NLRB Punches Holes in No-Recording Policies

Starbucks workers in aprons surround a manager in a white shirt, the manager is leaving and talking on the phone

Worker audio and video recordings have been essential to counter Starbucks management’s lies. In Anderson, South Carolina, management claimed that a group of workers had “kidnapped” their boss in August 2022. Several were fired. But video recorded by a worker showed that they had gathered to present a letter, and the boss was free to leave, which she did. Photo: Still from Starbucks Workers United video.

A February 13 ruling by the National Labor Relations Board (NLRB) clarifies whether employees can be disciplined for recording conversations with management officials.

The ruling (372 NLRB No. 50) involved two Starbucks stores in Philadelphia and members of a rank-and-file group called Baristas United. Two leaders of the group were fired for ostensibly violating established store policy by secretly recording conversations with supervisors on their cell phones. During the conversations, the employees were illegally warned about making negative statements about Starbucks. Starbucks also charged them with using their phones to take pictures of the store communications log.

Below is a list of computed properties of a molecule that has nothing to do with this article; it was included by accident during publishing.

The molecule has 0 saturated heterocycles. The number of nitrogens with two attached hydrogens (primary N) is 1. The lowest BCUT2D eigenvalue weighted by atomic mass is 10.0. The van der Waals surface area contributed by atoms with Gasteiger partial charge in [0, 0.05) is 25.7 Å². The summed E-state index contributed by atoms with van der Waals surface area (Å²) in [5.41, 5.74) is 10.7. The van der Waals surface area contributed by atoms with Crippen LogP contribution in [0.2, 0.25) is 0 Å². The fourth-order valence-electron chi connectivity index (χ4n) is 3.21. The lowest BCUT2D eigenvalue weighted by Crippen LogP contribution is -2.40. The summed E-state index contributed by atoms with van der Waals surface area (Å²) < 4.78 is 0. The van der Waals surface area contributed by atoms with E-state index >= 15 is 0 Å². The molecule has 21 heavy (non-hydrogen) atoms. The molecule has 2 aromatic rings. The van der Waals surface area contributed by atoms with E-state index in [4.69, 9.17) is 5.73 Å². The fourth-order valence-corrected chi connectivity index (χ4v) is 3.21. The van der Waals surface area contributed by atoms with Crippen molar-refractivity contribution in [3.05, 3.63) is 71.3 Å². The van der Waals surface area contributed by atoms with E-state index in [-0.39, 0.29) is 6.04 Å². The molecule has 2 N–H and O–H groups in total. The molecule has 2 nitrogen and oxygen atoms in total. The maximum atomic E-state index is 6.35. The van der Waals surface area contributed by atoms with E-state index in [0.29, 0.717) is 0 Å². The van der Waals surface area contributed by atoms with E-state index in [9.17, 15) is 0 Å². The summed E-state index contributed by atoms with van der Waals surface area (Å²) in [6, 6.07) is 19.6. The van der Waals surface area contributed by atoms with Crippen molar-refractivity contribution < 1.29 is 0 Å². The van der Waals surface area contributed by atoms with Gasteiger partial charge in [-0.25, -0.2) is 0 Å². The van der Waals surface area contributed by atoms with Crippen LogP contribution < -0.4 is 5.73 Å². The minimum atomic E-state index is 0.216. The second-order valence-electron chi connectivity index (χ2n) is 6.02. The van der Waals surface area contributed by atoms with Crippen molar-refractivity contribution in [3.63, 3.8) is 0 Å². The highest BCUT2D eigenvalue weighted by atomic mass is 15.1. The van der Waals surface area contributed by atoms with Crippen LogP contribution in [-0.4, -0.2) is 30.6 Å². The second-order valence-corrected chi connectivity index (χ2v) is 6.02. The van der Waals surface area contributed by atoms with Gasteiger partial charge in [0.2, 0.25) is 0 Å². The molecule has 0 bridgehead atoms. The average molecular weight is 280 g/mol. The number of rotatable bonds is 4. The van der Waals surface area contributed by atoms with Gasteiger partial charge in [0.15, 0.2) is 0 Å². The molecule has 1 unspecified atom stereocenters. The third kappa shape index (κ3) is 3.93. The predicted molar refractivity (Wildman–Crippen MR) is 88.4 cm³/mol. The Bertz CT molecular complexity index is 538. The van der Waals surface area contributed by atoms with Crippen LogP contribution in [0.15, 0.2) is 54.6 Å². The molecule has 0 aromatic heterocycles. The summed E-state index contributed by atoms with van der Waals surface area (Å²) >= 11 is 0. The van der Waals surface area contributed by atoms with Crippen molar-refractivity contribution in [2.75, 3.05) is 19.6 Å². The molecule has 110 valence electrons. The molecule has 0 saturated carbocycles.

In addition to violating store policies, Starbucks also claimed that the employees violated a Pennsylvania state law which makes it a felony to electronically record conversations without the consent of all parties.


On review, the Board stated that an employer cannot enforce a rule banning secret recordings if employees are using their phones to further their group interests or to lay the ground for forming a union. According to the decision, “In many instances, workplace recordings, often covert, have been an essential element in vindicating employees’ Section 7 rights.” (Section 7 of the National Labor Relations Act guarantees organizing rights.)



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Moreover, said the Board, the state eavesdropping law cannot be used against the employees because, in the context of protected labor activity, the doctrine of federal preemption “requires that state jurisdiction must yield.”

Starbucks was ordered to reinstate the workers with back pay.

While the ruling does not protect all audio and video recordings, for example, recordings made to embarrass or ridicule a supervisor, it provides valuable support for employees who use their phones for legitimate union purposes.

Robert Schwartz is a retired union attorney and author of the Work Rights Press book series, available here..